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Telekinesis

I can remember being a kid, somewhere around eight years of age, trying to bend metal and break tree branches with my mind. Of course, at the time I found it all confusing, never able to achieve any significant telekinetic connection between the matter and my will. I would sit and stare for hours at one insignificant little flower, chosen for it's already wilted qualifications, ready to fall naturally at any minute, and I would try with all my might to will just one petal to drop to the ground. Granted, I didn't really know what a will was, but beyond all reason, even my own, I couldn't let go of the secret urge dwelling in my bones to one day confirm my ability to control the world around me, and create some union between my spirit and the earth.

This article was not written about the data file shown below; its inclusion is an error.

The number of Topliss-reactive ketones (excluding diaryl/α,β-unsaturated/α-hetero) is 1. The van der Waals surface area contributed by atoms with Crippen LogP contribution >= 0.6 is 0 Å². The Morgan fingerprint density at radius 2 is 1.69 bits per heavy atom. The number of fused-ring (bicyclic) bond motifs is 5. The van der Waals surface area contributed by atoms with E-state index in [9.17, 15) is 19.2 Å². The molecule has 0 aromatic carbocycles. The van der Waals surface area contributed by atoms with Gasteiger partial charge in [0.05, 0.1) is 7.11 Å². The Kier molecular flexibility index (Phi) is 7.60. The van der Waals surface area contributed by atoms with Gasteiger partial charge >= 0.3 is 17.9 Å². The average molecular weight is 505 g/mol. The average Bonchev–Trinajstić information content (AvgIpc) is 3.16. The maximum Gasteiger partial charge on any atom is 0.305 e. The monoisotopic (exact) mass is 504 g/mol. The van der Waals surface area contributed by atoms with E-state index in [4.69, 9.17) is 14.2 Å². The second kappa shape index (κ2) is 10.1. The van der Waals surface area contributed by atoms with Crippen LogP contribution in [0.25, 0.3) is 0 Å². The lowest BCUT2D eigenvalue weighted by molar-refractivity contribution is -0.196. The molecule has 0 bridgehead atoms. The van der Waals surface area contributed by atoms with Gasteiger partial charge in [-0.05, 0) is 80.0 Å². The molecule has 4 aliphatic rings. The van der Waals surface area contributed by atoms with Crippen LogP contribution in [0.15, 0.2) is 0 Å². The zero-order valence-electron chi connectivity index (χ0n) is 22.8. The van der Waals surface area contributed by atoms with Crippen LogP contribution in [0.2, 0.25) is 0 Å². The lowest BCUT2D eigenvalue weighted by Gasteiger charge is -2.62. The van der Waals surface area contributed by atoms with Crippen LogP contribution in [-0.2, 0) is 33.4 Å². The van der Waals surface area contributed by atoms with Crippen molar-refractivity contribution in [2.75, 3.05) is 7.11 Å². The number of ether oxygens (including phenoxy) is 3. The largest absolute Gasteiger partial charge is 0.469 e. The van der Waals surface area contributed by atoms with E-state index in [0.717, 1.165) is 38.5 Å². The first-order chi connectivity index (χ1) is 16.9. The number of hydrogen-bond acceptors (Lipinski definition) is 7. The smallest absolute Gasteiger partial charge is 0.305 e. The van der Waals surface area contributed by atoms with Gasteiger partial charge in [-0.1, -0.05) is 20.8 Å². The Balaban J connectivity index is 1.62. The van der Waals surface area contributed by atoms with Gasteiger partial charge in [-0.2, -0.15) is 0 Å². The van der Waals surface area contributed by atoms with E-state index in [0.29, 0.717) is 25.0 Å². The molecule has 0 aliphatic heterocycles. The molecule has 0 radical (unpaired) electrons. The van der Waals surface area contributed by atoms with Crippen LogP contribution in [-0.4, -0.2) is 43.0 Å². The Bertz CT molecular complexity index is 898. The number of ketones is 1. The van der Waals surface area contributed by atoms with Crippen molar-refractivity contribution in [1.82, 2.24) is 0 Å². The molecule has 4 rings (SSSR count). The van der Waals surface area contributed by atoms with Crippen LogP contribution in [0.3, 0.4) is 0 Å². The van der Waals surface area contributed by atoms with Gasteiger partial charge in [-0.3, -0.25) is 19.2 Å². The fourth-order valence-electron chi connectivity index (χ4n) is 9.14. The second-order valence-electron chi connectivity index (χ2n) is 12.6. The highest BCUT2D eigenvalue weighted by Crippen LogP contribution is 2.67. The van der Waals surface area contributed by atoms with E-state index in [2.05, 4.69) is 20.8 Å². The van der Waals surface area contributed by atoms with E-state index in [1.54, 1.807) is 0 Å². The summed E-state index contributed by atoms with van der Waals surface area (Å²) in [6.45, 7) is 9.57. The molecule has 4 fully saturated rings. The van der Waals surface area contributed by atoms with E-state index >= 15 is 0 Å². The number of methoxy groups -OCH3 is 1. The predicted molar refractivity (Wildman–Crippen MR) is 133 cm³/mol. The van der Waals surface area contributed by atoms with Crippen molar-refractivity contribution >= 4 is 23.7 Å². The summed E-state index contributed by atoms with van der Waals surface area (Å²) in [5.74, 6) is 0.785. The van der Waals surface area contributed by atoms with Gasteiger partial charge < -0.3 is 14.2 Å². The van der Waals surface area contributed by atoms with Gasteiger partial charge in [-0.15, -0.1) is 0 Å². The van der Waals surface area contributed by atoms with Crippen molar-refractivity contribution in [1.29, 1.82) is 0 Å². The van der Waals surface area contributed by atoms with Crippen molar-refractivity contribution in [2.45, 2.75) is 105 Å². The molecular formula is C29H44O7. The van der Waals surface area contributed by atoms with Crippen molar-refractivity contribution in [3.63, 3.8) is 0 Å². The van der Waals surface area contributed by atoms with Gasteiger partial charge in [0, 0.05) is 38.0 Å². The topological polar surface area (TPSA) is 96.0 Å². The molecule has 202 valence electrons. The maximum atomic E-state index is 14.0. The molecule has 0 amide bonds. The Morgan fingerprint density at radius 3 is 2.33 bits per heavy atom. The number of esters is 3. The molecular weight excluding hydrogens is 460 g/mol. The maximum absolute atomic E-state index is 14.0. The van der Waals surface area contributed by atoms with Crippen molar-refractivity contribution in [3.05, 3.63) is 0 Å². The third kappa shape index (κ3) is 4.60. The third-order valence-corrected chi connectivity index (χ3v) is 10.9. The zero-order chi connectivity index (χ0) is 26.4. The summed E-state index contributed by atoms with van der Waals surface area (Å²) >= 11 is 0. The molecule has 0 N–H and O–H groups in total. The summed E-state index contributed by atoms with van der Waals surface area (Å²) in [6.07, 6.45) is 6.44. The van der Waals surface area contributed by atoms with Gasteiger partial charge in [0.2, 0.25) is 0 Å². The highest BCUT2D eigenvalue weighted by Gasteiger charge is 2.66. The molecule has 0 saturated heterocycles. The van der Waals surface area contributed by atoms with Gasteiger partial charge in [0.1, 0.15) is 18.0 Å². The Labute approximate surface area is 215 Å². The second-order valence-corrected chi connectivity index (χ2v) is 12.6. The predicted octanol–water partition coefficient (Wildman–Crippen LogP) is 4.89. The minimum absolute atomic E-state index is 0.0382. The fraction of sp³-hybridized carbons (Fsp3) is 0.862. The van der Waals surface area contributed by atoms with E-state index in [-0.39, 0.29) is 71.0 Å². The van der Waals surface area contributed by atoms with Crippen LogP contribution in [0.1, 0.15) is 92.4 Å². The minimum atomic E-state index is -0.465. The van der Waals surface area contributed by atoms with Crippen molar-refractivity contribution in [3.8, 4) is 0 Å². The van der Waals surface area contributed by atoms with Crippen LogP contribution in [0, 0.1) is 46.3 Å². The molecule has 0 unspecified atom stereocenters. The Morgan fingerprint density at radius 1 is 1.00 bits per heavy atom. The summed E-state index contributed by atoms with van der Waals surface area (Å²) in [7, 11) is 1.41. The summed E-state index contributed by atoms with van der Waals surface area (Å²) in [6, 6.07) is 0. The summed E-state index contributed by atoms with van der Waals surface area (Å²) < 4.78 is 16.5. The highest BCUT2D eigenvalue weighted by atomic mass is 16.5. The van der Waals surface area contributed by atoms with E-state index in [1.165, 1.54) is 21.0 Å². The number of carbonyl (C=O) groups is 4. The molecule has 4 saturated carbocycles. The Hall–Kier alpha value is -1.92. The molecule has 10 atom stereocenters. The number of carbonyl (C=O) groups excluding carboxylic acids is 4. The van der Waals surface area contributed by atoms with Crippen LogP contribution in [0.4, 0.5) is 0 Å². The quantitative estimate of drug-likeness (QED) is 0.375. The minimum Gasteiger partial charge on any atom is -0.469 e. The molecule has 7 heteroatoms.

It didn't work.

No matter how long I would stare at the object that I was attempting to manipulate, nothing would ever happen. The metal wouldn't bend, and neither branches nor flowers nor leaves would fall to the ground at my express wish. It seemed strange to me; in my heart I was sure I could do it, but no matter how hard I tried, I just couldn't change the world around me with my mind.

Sometimes I would be sitting quietly, attemtping to mentally manipulate my surroundings, and I could sense a kind of reluctance on the part of the trees and flowers to communicate with me. They didn't want to be manipulated; at least that's what I felt they were trying to say.